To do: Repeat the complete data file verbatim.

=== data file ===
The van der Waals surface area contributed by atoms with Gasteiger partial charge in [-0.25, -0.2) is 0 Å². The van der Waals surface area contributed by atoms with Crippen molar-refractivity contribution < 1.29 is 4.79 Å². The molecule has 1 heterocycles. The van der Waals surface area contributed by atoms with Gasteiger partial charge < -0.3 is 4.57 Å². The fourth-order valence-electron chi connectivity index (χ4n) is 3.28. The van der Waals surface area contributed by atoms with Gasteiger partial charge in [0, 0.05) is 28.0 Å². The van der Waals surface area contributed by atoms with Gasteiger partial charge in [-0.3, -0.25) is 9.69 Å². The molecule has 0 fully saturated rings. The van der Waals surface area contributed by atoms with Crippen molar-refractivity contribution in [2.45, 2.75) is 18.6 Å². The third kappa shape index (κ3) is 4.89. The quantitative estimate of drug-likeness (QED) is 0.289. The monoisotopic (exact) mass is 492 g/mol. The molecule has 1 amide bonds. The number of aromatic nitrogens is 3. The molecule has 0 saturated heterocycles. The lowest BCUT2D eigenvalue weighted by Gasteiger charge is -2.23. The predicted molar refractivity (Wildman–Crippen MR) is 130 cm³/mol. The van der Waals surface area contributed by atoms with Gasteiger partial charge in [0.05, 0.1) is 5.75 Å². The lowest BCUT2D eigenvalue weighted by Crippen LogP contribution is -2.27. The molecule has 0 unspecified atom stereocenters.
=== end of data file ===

The van der Waals surface area contributed by atoms with Gasteiger partial charge in [-0.25, -0.2) is 0 Å². The van der Waals surface area contributed by atoms with Crippen molar-refractivity contribution < 1.29 is 4.79 Å². The molecule has 1 heterocycles. The van der Waals surface area contributed by atoms with Gasteiger partial charge < -0.3 is 4.57 Å². The fourth-order valence-electron chi connectivity index (χ4n) is 3.28. The van der Waals surface area contributed by atoms with Gasteiger partial charge in [0, 0.05) is 28.0 Å². The van der Waals surface area contributed by atoms with Gasteiger partial charge in [-0.3, -0.25) is 9.69 Å². The molecule has 0 fully saturated rings. The van der Waals surface area contributed by atoms with Crippen molar-refractivity contribution in [2.45, 2.75) is 18.6 Å². The third kappa shape index (κ3) is 4.89. The quantitative estimate of drug-likeness (QED) is 0.289. The monoisotopic (exact) mass is 492 g/mol. The molecule has 1 amide bonds. The number of aromatic nitrogens is 3. The molecule has 0 saturated heterocycles. The lowest BCUT2D eigenvalue weighted by Gasteiger charge is -2.23. The predicted molar refractivity (Wildman–Crippen MR) is 130 cm³/mol. The van der Waals surface area contributed by atoms with Gasteiger partial charge in [0.05, 0.1) is 5.75 Å². The lowest BCUT2D eigenvalue weighted by Crippen LogP contribution is -2.27. The molecule has 0 unspecified atom stereocenters.